Health care forum hosted by Association of Washington Business
October 15, 2012 · Updated 3:03 PM
The Association of Washington Business will host a special one-day forum dedicated to the impact of the new federal Affordable Care Act and the state Health Benefit Exchange on employers and employee health care offerings.
Discussion will include a review of the current legal and regulatory landscape at the federal level and an in depth look at the potential challenges employers will face with the creation of the Washington State Health Exchange. Health care policy experts will review the current direction of the Exchange and offer insight into employer’s options.
WHO: Association of Washington Business
Invited speakers to include:
- Hadley Heath, senior policy analyst, Independent Women’s Forum
- Neil Trautwein, vice president and employee benefits policy counsel, National Retail Federation
- Gary Chandler, vice president of Government Affairs, AWB
- Q&A with Exchange Board Members, moderated by Jeff Gingold, Gingold Law Firm, PLLC
o Sen. Linda Evans Parlette, R-Wenatchee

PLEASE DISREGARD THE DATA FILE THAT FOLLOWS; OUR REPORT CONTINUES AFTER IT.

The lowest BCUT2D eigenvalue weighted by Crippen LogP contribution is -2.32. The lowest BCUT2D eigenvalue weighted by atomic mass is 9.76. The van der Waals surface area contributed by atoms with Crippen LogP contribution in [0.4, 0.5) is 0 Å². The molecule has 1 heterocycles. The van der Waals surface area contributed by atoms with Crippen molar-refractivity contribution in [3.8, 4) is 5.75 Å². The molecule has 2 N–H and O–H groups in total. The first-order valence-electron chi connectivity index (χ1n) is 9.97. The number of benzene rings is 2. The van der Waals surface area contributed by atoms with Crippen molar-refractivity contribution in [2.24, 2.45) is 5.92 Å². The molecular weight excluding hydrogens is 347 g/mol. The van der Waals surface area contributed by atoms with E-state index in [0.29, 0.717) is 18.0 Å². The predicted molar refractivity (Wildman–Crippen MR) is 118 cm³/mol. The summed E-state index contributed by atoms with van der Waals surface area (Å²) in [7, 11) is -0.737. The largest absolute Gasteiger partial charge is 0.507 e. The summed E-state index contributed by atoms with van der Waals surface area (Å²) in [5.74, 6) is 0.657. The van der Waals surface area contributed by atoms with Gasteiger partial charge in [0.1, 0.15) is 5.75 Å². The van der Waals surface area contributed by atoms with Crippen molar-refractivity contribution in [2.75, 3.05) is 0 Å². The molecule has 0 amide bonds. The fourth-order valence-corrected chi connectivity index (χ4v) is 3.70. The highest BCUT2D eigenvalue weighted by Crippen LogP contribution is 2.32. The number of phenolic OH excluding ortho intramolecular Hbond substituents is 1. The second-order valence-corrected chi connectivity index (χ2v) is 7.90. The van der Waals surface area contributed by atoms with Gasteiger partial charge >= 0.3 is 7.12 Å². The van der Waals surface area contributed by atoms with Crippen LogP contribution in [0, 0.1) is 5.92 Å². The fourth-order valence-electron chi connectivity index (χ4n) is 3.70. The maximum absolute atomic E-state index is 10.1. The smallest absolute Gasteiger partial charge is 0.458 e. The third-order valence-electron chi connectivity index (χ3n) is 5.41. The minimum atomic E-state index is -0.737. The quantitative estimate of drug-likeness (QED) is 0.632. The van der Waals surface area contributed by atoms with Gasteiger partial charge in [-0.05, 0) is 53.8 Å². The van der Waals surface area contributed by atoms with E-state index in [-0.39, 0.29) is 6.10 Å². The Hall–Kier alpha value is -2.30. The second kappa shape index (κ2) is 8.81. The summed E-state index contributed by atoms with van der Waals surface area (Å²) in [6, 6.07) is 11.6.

o Rep. Eileen Cody, D-Seattle
o Don Conant, general manager, Valley Nut & Bolt Company, State Exchange Board Member and AWB Board Member
o Phil Dyer, senior vice president, Healthcare Management Services, Kibble & Prentice and Exchange Board Member and AWB Member
o Steve Neighbors, CEO, Terra Staffing and AWB Member
WHAT: Health Care: What's at Stake in Washington state?
Health Care Forum
WHERE: Hilton Bellevue
300 112th Avenue SE
Bellevue, WA 98004
WHEN: Tuesday, Oct. 23, 2012
7:30 a.m. – 2 p.m.
About the Association of Washington Business
Formed in 1904, the Association of Washington Business is Washington’s oldest and largest statewide business association, and includes more than 8,000 members representing 700,000 employees. AWB serves as both the state’s chamber of commerce and the manufacturing and technology association. While its membership includes major employers like Boeing, Microsoft and Weyerhaeuser, 90 percent of AWB members employ fewer than 100 people. More than half of AWB’s members employ fewer than 10. For more about AWB, visit www.awb.org.